By Mass Communication Specialist 2nd Class (SW/AW) Desiree D. Green,
ESG-2 Public Affairs
NORFOLK, Va. - Marines and sailors with the 2nd Marine Expeditionary Brigade (2d MEB), Expeditionary Strike Group 2 (ESG-2) and Carrier Strike Group 12 (CSG-12) along with coalition partners from 15 countries launched simulated "D-Day" operations as part of amphibious exercise Bold Alligator 2013 (BA 13) April 27.
The multipurpose amphibious assault ship USS Bataan (LHD 5) is serving as the flagship for BA 13. Unlike the previous year’s exercise, BA 13 is fully synthetic. However, it remains a scenario-driven exercise integrating air, land, sea, and cyber approaches to amphibious operations and expeditionary tactics to illustrate the Single Naval Battle construct.
BA13 represents the Navy and Marine Corps’ refinement across the full range of amphibious operations. The same capabilities that allow the amphibious force to conduct forcible entry are the capabilities which make it the force of choice for crisis response and building partnerships.
“The capability to conduct amphibious operations across the range of military operations is essential to the application of maritime power in pursuit of national objectives,” said Rear Adm. Ann C. Phillips, commander, ESG-2. “Our Navy-Marine Corps team and coalition partners have integrated varied experiences and processes to make this exercise robust, realistic and responsive to contemporary challenges.”
The “D-Day” scenario marks the transition to land operations, where more than 3,500 personnel representing 15 countries will begin simulating amphibious landings on beaches during a complex training scenario consisting of thirty commands and seven ships.
“D-Day is the pinnacle of this training scenario and will test our abilities to land a large force ashore should we have to execute amphibious operations in real-world situations,” said Brig. Gen. John K. Love, commanding general, 2d MEB. “I am highly impressed with how we have coordinated our efforts throughout this exercise and today will prove to be an example of that teamwork.”
This year’s Bold Alligator exercise, scheduled April 22 through May 2, is the third in a series of annual exercises alternating between live and synthetic to amplify training opportunities while minimizing costs.
In 2012, the exercise was live with the Navy and Marine Corps operating in ships off the East Coast and conducting operations in North Carolina and Virginia.
“The criticality of the D-Day landing is to ensure that we can do a rapid build up of Marine combat forces ashore and the Navy can support them from the sea base,” said Col. Bradley E. Weisz, afloat deputy commander ESG-2. “We’ve tried to shape and prepare the battle space during all of the events leading up to today, and we’ve done a good job.”
With advances in technology, entire battle groups can be linked together, experiencing simulations simultaneously without having to go to sea.
Linked by the Battle Force Tactical Training system, participants on five naval bases and two Marine Corps bases work from the same common operating picture.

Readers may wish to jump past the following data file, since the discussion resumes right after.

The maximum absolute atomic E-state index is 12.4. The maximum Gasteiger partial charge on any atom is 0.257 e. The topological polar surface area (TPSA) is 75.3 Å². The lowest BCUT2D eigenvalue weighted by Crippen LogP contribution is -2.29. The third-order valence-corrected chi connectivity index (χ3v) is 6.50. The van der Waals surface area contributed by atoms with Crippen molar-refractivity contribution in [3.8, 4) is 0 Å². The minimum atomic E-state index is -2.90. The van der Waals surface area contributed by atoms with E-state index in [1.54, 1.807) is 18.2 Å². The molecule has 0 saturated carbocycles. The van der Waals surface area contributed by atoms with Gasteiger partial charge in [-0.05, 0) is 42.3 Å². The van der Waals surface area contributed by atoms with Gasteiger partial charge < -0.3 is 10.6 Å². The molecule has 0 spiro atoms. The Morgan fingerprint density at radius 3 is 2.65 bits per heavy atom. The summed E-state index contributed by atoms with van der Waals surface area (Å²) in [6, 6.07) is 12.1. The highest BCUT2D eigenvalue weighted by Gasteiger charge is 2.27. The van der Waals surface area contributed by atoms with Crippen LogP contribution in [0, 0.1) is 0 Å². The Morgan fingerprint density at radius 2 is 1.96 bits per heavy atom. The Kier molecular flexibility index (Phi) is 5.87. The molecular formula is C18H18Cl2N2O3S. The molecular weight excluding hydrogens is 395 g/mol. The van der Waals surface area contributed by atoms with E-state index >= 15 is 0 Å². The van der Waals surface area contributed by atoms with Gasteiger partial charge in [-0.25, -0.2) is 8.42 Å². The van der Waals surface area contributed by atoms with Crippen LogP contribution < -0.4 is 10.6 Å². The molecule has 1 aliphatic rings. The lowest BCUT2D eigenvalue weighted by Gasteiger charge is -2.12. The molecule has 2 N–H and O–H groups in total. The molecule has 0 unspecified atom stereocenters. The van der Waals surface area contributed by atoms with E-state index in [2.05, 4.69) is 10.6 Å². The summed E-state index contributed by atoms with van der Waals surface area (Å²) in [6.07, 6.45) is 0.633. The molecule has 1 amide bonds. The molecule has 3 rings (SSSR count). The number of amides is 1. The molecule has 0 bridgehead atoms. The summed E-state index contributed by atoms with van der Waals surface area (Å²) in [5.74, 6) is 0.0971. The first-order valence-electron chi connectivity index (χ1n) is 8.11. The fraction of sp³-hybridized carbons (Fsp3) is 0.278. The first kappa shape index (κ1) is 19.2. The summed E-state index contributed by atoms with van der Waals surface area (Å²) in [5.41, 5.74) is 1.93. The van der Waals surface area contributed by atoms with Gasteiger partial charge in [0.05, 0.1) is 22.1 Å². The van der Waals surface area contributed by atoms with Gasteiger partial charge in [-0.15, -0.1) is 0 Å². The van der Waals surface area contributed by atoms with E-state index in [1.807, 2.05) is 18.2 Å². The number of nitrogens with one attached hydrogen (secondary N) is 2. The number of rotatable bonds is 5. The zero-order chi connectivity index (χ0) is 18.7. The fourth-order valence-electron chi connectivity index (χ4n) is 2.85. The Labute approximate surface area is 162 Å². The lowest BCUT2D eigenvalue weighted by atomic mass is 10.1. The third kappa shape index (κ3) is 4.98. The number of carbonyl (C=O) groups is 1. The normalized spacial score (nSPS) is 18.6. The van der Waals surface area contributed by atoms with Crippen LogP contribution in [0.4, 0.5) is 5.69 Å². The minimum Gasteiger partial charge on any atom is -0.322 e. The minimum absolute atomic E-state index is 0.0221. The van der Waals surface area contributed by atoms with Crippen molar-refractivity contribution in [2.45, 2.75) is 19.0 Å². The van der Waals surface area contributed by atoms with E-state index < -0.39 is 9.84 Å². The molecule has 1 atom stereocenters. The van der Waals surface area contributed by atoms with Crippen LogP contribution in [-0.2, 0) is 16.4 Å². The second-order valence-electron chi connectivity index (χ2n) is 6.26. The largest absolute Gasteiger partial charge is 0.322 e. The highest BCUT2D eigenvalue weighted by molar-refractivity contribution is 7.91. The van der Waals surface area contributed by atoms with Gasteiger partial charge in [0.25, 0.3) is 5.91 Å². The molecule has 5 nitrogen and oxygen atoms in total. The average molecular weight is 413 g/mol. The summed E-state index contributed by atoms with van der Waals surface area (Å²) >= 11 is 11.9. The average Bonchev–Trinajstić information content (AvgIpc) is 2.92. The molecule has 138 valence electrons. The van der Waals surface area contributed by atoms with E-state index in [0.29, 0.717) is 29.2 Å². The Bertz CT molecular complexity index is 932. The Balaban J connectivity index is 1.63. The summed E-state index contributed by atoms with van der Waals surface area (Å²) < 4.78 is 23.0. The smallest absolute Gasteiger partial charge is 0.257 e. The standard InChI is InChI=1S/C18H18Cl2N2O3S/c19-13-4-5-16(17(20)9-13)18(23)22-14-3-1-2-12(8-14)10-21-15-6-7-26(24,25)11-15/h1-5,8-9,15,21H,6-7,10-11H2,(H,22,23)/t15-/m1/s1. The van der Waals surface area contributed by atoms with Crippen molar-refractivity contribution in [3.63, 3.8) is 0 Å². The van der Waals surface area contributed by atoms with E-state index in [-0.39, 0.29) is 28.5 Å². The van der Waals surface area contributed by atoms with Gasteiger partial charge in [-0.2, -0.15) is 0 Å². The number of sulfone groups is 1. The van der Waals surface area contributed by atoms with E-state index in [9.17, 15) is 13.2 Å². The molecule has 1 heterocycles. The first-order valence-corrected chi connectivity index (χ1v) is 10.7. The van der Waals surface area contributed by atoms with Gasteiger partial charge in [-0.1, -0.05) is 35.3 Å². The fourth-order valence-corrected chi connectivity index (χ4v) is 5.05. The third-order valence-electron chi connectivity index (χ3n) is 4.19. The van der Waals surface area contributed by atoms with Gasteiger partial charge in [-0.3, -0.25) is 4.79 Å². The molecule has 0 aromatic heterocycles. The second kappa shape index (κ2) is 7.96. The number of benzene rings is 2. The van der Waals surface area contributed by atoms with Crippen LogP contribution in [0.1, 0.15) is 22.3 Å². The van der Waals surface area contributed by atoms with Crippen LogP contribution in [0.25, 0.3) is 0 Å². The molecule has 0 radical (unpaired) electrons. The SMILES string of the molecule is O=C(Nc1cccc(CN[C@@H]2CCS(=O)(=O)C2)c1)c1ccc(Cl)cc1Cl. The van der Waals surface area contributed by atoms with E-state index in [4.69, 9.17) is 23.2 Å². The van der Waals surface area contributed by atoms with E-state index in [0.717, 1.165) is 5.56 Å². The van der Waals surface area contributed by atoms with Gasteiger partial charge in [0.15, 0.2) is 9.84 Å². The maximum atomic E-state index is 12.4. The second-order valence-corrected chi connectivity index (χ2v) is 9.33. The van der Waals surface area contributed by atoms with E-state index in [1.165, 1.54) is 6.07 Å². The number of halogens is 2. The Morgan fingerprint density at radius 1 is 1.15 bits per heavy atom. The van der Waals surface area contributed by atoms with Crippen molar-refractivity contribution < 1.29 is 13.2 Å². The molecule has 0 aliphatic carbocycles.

Participating units include ships located at Naval Station Norfolk and Joint Expeditionary Base Little Creek, Va., as well as commands at Naval Air Station Oceana, Va., Naval Support Activity Hampton Roads, Va., Navy Warfare Development Command, Va., and Marine Corps Bases Camp Lejeune, N.C., and Camp Pendleton, Calif.
Bold Alligator is the largest, annual amphibious exercise conducted. The multi-national exercise includes participants from Australia, Brazil, Canada, Columbia, France, Italy, Mexico, Netherlands, New Zealand, Portugal, Spain, Sweden, Turkey, the United Kingdom, the United States and Strike Force NATO.
“Our aim during this exercise and today’s events specifically is to understand how in the future we could better integrate,” said Lt. Col. Emmanuel Durville, French liaison officer. “We’ve been preparing for this day for a very long time and have been working together as a team so I think for everyone, it’s the main objective.”
Other coalition partners agree that the unit synchronization achieved throughout BA 13 has prepared them for a successful execution of the D-Day scenario.
“I’m attached in TACLOG as a logistics planner,” said Maj. Javier Carbonero with the Spanish Marine Corps. “My job is to take care of plans joined with other mates from the Marine Corps. I’m very impressed. When I was in Spain, I had my expectations and the U.S. Marine Corps and Navy have gone far beyond them. There is blue side and green side at all of the planning and preparation. We are working in a very synchronized way, the way it should be and I’m happy to see that.”
While many agree that today’s D-Day scenario has been planned and executed soundly, Phillips highlights the need for continuous training.
“The Navy-Marine Corps partnership is strong, but it must be maintained,” said Phillips. “Today, during amphibious landing operations, we were tested. However, months of planning and teamwork ensured the correct people and processes were in place to work through the plan and the challenges introduced by our adversaries. That is the critical advantage of exercises such as Bold Alligator – learning together; bridging gaps, and mending seams during training in order to conduct aligned, joint and coalition operations in the future."
|Date Posted:||04.27.2013 18:25|
|Location:||NORFOLK, VA, US|
|Hometown:||MARINE CORPS BASE CAMP LEJEUNE, NC, US|
|Hometown:||MARINE CORPS BASE CAMP PENDLETON, CA, US|
|Hometown:||NAVAL AIR STATION OCEANNA, VA, US|
|Hometown:||NAVAL STATION NORFOLK, VA, US|
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